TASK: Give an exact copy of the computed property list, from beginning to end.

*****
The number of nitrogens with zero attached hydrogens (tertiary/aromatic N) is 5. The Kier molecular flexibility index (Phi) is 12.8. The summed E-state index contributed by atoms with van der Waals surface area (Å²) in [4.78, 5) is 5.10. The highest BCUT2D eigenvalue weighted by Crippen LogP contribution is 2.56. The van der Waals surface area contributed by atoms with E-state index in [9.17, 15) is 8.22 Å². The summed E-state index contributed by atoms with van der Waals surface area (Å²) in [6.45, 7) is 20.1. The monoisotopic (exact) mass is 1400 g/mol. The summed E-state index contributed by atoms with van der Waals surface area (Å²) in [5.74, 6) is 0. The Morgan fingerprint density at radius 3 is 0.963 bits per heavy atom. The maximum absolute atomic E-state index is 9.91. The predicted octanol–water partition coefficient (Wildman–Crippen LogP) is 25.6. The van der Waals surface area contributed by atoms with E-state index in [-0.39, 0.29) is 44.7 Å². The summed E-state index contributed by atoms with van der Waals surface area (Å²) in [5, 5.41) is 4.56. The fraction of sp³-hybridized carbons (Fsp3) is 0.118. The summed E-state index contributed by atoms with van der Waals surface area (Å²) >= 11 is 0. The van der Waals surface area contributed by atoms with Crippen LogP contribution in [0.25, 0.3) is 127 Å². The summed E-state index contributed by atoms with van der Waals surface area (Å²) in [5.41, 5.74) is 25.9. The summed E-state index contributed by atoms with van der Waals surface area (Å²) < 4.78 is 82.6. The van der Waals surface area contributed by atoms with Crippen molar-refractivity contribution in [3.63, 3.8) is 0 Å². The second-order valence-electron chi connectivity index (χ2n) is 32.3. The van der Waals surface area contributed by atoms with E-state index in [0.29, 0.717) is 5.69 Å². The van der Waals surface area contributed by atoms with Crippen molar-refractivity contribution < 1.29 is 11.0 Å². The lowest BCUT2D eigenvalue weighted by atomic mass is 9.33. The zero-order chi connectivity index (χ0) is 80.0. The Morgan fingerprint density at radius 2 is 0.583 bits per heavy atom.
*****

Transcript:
The number of nitrogens with zero attached hydrogens (tertiary/aromatic N) is 5. The Kier molecular flexibility index (Phi) is 12.8. The summed E-state index contributed by atoms with van der Waals surface area (Å²) in [4.78, 5) is 5.10. The highest BCUT2D eigenvalue weighted by Crippen LogP contribution is 2.56. The van der Waals surface area contributed by atoms with E-state index in [9.17, 15) is 8.22 Å². The summed E-state index contributed by atoms with van der Waals surface area (Å²) in [6.45, 7) is 20.1. The monoisotopic (exact) mass is 1400 g/mol. The summed E-state index contributed by atoms with van der Waals surface area (Å²) in [5.74, 6) is 0. The Morgan fingerprint density at radius 3 is 0.963 bits per heavy atom. The maximum absolute atomic E-state index is 9.91. The predicted octanol–water partition coefficient (Wildman–Crippen LogP) is 25.6. The van der Waals surface area contributed by atoms with E-state index in [-0.39, 0.29) is 44.7 Å². The summed E-state index contributed by atoms with van der Waals surface area (Å²) in [5, 5.41) is 4.56. The fraction of sp³-hybridized carbons (Fsp3) is 0.118. The summed E-state index contributed by atoms with van der Waals surface area (Å²) >= 11 is 0. The van der Waals surface area contributed by atoms with Crippen LogP contribution in [0.25, 0.3) is 127 Å². The summed E-state index contributed by atoms with van der Waals surface area (Å²) in [5.41, 5.74) is 25.9. The summed E-state index contributed by atoms with van der Waals surface area (Å²) < 4.78 is 82.6. The van der Waals surface area contributed by atoms with Crippen molar-refractivity contribution in [3.63, 3.8) is 0 Å². The second-order valence-electron chi connectivity index (χ2n) is 32.3. The van der Waals surface area contributed by atoms with E-state index in [0.29, 0.717) is 5.69 Å². The van der Waals surface area contributed by atoms with Crippen molar-refractivity contribution < 1.29 is 11.0 Å². The lowest BCUT2D eigenvalue weighted by atomic mass is 9.33. The zero-order chi connectivity index (χ0) is 80.0. The Morgan fingerprint density at radius 2 is 0.583 bits per heavy atom.